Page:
S. No. Parts Solvent Quantity (mg) Yield (%) Appearance
1 Leaves Eth 2680 5.36 Light brown
2 Stems Act 1930 3.86 Light brown
3 Chl 1880 3.76 Light cream
4 Eth 2670 5.34 Light brown
5 Roots Act 1860 3.72 Cream
6 Eth 1850 3.7 Cream

The results of the phyto chemical analysis were carried out in extracts of Barleria prionitis medicinal plant. The experiment showed the presence of secondary metabolites such as alkaloid, glycosides, flavonoids, saponins, tannins, steroids and anthraquinone. Hence the phyto chemical screening reveals that ethanol extracts show high no. of secondary metabolites. Thus, the preliminary screening analysis is helpful in the direction of bioactive components in discovery and development of new drug (table 2).

Table 2: Phytochemical study on Barleria Prionitis

S. No. Code Alk Sap Std Flv Tan cd. gly Antq No. of S. M
1 LEt -+ -+ -- ++ ++ -- -- 4
2 SAcN -- -- ++ -- -- ++ ++ 3
3 SCl -- -- ++ -- -- -- -- 1
4 SEt -+ -+ ++ -- -- ++ -- 4
5 RAcN -- -- -- -- -- -- ++ 1
6 REt +- ++ ++ ++ -- -- -- 4

Antimicrobial activity study showed that Barleria leaf extract and Barleria stem extract with ethanol gives best inhibitory effect against all experimental pathogens, while Barleria root extract with ethanol given good result rather than others. If we discussed about barleria leaf ethanol extract inhibitory effects, representing excellent results against multidrug resistant strain Pseudomonas aeruginosa, Aspergillus fumigates and C. vaginitis. On the other hand it is showing average effects against S. typhi, B. thruengenesis, B. anthracis, C. pneumonia (bacterial cell), C. neoformans, C. albicans and B. dermatidis (fungal cell).

Barleria stem ethanol extract’s inhibitory effects, representing excellent results against B. thruengenesis, B. anthracis. On the other hand, it is showing average effects against S. typhi, Pseudomonas aeruginosa, C. vaginitis., C. pneumonia (bacterial cell), C. neoformans, A. fumigates, C. albicans and B. dermatidis (fungal cell). Barleria root ethanol extract's inhibitory effects, representing excellent results candidal fungal species i.e. C. vaginitis and C. albicans. On the other hand it is showing average effects against S. typhi, Pseudomonas aeruginosa, B. thruengenesis, B. anthracis, C. pneumonia (bacterial cell), Aspergillus fumigates, C. neoformans, and B. dermatidis (fungal cell).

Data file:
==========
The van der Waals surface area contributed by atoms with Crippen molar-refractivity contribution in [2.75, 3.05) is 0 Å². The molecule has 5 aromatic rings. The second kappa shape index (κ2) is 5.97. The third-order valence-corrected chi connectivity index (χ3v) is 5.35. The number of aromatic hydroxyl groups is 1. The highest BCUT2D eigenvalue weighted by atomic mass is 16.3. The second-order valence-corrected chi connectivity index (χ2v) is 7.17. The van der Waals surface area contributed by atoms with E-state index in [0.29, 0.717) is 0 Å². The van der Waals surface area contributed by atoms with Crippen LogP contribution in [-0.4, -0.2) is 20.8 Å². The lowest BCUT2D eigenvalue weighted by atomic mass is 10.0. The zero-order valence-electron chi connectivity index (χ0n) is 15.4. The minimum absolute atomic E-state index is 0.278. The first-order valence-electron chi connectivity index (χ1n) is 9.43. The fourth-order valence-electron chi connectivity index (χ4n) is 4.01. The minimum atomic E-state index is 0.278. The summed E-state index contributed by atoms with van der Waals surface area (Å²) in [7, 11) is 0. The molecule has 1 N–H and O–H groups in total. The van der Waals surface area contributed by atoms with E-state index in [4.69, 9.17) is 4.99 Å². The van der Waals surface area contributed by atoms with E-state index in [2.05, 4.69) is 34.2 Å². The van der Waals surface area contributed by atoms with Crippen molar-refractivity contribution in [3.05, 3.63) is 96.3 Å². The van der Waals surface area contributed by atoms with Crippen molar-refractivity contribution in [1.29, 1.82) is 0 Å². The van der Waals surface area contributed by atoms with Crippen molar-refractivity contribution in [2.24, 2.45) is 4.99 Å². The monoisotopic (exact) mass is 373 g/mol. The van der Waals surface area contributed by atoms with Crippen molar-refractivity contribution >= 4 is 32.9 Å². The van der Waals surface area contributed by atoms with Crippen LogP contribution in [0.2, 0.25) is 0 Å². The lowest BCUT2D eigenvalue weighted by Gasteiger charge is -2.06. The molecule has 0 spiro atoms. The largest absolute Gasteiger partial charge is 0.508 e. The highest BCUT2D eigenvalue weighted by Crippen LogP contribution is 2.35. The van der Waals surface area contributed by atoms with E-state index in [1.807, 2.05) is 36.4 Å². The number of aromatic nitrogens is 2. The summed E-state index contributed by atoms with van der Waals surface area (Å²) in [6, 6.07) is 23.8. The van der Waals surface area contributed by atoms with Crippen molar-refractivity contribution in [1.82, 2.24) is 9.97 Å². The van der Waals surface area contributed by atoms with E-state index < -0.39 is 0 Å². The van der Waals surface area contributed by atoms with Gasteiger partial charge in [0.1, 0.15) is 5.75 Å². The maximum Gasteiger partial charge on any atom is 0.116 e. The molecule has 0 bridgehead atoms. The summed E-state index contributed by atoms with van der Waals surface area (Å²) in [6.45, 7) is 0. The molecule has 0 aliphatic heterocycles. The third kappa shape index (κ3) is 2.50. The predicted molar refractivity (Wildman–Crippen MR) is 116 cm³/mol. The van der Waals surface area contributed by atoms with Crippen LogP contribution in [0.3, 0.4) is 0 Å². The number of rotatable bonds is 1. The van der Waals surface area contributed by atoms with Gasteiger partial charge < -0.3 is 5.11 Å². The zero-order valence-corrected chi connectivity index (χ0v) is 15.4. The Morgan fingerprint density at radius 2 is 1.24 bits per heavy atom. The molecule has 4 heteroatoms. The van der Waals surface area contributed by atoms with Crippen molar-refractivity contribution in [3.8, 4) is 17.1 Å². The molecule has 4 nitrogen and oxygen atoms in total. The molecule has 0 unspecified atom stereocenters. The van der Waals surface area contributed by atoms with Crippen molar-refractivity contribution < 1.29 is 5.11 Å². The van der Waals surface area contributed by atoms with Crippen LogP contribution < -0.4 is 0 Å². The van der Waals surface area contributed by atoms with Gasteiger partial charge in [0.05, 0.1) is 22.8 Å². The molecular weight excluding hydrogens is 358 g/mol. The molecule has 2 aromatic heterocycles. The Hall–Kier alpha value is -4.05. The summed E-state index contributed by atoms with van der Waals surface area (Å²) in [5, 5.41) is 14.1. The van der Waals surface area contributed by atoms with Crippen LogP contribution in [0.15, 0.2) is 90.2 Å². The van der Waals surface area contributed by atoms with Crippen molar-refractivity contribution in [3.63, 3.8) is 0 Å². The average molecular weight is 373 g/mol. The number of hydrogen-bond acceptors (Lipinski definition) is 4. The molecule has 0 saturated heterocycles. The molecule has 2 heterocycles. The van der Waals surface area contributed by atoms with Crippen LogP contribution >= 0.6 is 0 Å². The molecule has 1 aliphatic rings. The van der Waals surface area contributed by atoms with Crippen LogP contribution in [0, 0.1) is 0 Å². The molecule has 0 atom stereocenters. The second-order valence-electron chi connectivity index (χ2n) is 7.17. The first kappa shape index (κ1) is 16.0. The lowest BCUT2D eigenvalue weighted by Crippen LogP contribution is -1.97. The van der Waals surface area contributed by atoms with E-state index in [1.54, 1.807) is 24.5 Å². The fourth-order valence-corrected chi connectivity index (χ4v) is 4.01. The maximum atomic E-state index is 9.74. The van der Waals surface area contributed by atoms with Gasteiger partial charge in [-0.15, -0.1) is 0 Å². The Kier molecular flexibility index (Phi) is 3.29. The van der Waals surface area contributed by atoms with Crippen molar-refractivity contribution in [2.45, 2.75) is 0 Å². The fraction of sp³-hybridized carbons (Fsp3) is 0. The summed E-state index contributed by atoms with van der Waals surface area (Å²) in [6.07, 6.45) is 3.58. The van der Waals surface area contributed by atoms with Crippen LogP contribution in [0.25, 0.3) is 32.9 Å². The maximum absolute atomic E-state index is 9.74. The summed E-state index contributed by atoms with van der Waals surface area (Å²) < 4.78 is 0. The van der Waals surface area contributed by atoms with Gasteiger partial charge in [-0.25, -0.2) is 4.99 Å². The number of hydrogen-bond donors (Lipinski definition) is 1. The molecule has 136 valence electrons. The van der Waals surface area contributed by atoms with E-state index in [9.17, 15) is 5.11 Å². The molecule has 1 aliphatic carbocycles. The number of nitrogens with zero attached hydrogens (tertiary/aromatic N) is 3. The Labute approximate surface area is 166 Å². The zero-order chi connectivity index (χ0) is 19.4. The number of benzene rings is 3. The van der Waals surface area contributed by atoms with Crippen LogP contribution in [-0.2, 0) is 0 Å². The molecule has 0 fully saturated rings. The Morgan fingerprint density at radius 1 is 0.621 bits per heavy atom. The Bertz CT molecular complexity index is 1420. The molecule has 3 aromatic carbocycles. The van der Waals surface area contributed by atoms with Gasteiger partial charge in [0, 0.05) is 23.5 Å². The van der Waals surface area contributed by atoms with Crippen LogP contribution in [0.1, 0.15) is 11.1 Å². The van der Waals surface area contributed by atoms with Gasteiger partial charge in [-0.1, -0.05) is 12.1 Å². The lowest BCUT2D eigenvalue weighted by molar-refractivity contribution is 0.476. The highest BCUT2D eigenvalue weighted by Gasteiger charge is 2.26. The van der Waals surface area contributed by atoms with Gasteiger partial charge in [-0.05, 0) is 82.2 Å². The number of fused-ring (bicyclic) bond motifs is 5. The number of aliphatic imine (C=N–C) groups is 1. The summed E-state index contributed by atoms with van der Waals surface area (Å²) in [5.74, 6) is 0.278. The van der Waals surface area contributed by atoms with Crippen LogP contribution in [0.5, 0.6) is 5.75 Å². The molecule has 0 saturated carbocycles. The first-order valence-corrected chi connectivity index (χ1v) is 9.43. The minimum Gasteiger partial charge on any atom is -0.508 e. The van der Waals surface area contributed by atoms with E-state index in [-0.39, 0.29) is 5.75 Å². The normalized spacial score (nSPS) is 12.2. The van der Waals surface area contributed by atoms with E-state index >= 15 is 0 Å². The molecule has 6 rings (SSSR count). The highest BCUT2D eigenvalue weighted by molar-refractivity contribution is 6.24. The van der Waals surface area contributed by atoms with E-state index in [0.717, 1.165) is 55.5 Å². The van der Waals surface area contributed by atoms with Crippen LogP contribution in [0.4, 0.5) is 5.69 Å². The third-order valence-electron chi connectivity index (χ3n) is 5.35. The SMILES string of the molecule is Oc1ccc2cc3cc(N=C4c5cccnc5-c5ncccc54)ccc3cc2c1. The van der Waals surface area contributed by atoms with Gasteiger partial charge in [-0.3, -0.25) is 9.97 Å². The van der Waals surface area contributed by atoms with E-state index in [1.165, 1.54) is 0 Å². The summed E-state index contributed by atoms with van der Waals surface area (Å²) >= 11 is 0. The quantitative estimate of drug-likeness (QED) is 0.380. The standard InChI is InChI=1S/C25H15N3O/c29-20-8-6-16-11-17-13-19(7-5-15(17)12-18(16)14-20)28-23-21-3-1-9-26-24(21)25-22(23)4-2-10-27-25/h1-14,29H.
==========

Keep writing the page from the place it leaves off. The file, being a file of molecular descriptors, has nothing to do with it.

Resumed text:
Table 3: MIC of Barleria Prionitis through gradient plate technique on pathogenic microbial strains with SEM

Mg/ml MIC value with mean±SEM (n=5)
S. N. Bacterial Strains BLE BSC BSE BSA BRE BRA +ve control (µg/ml) -ve control
1 P. aeruginosa 1.2±0.0621** 6.8±0.0244 1.2±0.0241* 9.2±0.0446 7.2±0.2100 8.6±0.2233 36±3.31 -
2 S. typhi 3.2±0.0130* 8.2±0.0153 2.9±0.0143* 9.8±0.0151 2.4±0.0156* 8.6±0.0094 25±3.53 -
3 B. thruengenesis 2.9±0.0130* 4.6±0.0120 1.1±0.0130** 9.5±0.0221 1.2±0.0136** 7.2±0.0109 27.5±6.12 -
4 B. anthracis 3.8±0.0115* 7.8±0.0089 1.7±0.0092** 8.9±0.0128 1.8±0.0096** 9±0.0250 21±4.30 -
5 C. pneumoniae 4±0.0128* 5.7±0.0092 2.2±0.0136* 9.6±0.0092 2.3±0.0115* 9.7±0.0115 26±2.44 -
Fungal Strains
1 A. fumigatus 10.2±0.00927** 17.5±0.0142 14.5±0.0149* 19.2±0.0130 14.3±0.0169* 19.4±0.01303 65±5.00 -
2 C. neoformans 13.4±0.0153* 18.4±0.0124 11.7±0.0124* 19.9±0.0142 12.6±0.0128* 18.6±0.0128 72±4.63 -
3 C. albicans 11.9±0.0143* 19.3±0.0142 12.2±0.0216* 18.6±0.0135 10.9±0.01503** 18.9±0.0158 36±5.09 -
4 C. vaginitis 9.4±0.0128** 16.3±0.0115 13.7±0.0120* 18.9±0.0102 9.4±0.0149*** 19.1±0.0172 46±4.30 -
5 B. dermatidis 13.6±0.0114* 17.2±0.0177 11±0.0092* 19.1±0.0149 10.2±0.1631* 19.4±0.0136 60±2.50 -

*=good, **=very good, SEM=±standard error with mean, -ve control= Double distilled water, +ve control= Tetracycline, (-) = No inhibition concentration.

CONCLUSION

In the present study, Ethanol has been shown as a best solvent to the highest yield for extracted components and antimicrobial effects while Acetonitrile and Chloroform were also good solvents to extract secondary metabolite components.

ACKNOWLEDGEMENT

The authors are thankful to Emeritus Professor Dr. A. K Srivastava (Department of Botany, Meerut University, India) We are thankful to Institute of Biomedical Education & Research, Mangalayatan University, Aligarh, for providing the laboratory facilities and other necessary support.

CONFLICT OF INTERESTS

Declared None

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About this article

Title

ANTIMICROBIAL ACTIVITY OF BARLERIA PRIONITIS ON PATHOGENIC STRAINS

Date

17-10-2015

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Journal

International Journal of Current Pharmaceutical Research
Vol 7, Issue 4, 2015 Page: 73-75

Online ISSN

0975-7066

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Authors & Affiliations

Priyanka Panchal
IBMER, Mangalayatan University, Aligarh, India

Kamal Singh